Wednesday, June 18, 2008

Richard Shrake's Horsemanship Clinic

One of Richard Shrake's clinics at the Western States Horse Expo in 2008 was titled, "Where Your Horse's Mind Goes... His Body Will Follow". This clinic was indoors, so my camera couldn't put out any decipherable still shots, but I did retain a couple of videos that helped me remember what was taught. I'm opting out of posting the videos, because I'm sure that these clinicians have some kind of copyright on their own class material, and I don't want to step on any one's toes. Instead I'll sum up what I learned in this clinic.

With every horse there is a bucket of experiences and we as humans help create those experiences. If we do something that triggers a bad feeling or negative reaction in a horse, we drop a black ball in the bucket. If we do something that triggers a good feeling and makes a horse feel confident and safe, we drop a white ball in the bucket. The more black balls there are, the more difficult the horse may be to work with. There are both short term and long term effects of each colored ball. We cannot take back any of those black balls. Once we have dropped them in the bucket, they are there to stay, so we have to make choices that will only add white balls to the bucket. The same can probably be said for humans, as well.

Richard Shrake also talked about the three buttons on the sides of a horse:

1. The shoulder.
2. The ribcage.
3. The hip.

Before we work with a horse from the saddle, we should instill its confidence in us by working with it from the ground using our hands on those buttons to move the horse's feet. First, approach the horse at an angle. Second, rub its shoulder until it points an ear toward you, turns its head toward you, and drops its head. Third, place your hand on the horse's hip to move its hind end away from you, pressing and releasing until done, and then step away for a full release.

Do the same thing at the ribcage to move the horse to the side and at the shoulder to move the front end away. Many of us do this with the end of our lead rope. The problem with that, according to Richard Shrake, is that moving the horse by hitting it with a rope or even just swinging the rope toward it instills fear and drops a black ball in the bucket. We are essentially stealing the movement instead of asking for it.

Once the horse is exhibiting an understanding over how to move off pressure from our hand, we can mount him and do the same thing with our legs on each of the buttons.

Shrake also talks about using very subtle riding cues such as inhaling to go and exhaling to stop. Of course, we are always inhaling and exhaling, so if the horse got to be too sensitive, the ride would be stop and go the whole way. He obviously means to do an audible big breath in or out that the horse can differentiate between our regular breathing. I suspect this technique also helps the rider to be conscious of her breath rate, as well as helps her to breathe to relax, which can only help her improve her balance and increase the horse's comfort and confidence in the security of his environment.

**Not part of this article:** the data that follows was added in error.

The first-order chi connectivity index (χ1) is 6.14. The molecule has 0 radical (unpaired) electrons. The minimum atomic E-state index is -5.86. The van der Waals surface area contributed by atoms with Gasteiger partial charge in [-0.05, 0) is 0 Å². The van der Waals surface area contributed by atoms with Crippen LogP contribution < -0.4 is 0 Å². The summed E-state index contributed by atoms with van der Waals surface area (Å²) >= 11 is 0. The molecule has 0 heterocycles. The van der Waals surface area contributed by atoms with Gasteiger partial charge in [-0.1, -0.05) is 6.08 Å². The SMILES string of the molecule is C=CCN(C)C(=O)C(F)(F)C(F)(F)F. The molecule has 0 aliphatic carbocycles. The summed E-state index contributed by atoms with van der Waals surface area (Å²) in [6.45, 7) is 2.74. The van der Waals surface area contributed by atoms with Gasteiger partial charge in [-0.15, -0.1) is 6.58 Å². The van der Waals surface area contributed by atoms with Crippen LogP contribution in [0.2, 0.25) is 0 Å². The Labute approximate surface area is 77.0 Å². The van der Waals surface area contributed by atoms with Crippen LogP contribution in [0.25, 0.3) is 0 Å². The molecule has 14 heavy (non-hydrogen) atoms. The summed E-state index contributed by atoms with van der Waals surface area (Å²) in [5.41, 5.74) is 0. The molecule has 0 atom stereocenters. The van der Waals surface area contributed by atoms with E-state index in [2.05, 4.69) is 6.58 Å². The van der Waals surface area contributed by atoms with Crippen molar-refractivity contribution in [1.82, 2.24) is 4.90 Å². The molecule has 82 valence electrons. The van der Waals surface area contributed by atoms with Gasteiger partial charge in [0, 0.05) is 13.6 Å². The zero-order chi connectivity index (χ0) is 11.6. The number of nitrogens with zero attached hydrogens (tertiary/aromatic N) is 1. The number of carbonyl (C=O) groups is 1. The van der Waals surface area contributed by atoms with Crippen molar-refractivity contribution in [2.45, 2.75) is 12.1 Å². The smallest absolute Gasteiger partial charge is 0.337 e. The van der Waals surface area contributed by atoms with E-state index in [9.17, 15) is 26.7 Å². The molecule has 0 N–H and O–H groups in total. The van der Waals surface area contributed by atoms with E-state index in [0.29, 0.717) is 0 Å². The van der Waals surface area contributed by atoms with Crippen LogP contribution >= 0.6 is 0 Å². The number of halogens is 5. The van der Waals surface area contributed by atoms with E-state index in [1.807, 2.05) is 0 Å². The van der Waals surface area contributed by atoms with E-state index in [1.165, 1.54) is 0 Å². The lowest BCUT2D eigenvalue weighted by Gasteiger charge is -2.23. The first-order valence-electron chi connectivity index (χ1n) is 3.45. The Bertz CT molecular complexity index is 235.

Other tips that I appreciated included the advice to keep your head and eyes forward when leading your horse. He brought up the example of how many of us try to lead a horse into a trailer only to stop at the back and turn to face the horse. The horse immediately stops and wonders what is wrong. He takes our body language to be a warning.

He also had a rider demonstrate backing a horse by picking up the right rein, releasing it, picking up the left rein, releasing it... back and forth one leg at a time until you do a full release of both reins to stop. I don't know where I learned the technique I've been using all these years of pulling straight back on both reins during the entire backing process, but I think I'll try his method and see if I get better results.

4 comments:

Pony Girl said...

Hmmm...I like the sounds of this Richard Shrake guy! I especially like the black/ball/white ball analogy. And his approach to keeping your head up when leading or loading. It is so true, when you stop and look at your horse, it is almost as if you are "asking" for something and changing the momemtum and energy. I know when I do that, my horse perks his ears at me as if to say, okay, what do you want?

Grey Horse Matters said...

Sounds like an informative clinic. Let us know how you make out with your new method of backing up.

Shirley said...

I like Richard Shrake too, he makes things easy to understand. Just a note on backing up- The horse moves his feet in the same way he does at a trot- diagonal pairs. This is helpful to know if you are backing around an L shape, to figure out which rein to use at what time.

Twinville said...

My instructor read one of Shrake's books last year and was always referring to those balls in the bucket. I think that's a very cool analogy.
I also like the tip on using the horse's 'buttons' to communicate during ground work.

I can get Baby Doll to turn in circles and step sideways just by holding my hand flat towards those same 'buttons'. It really does work.

Let me know how the alternate reins work for backing, ok?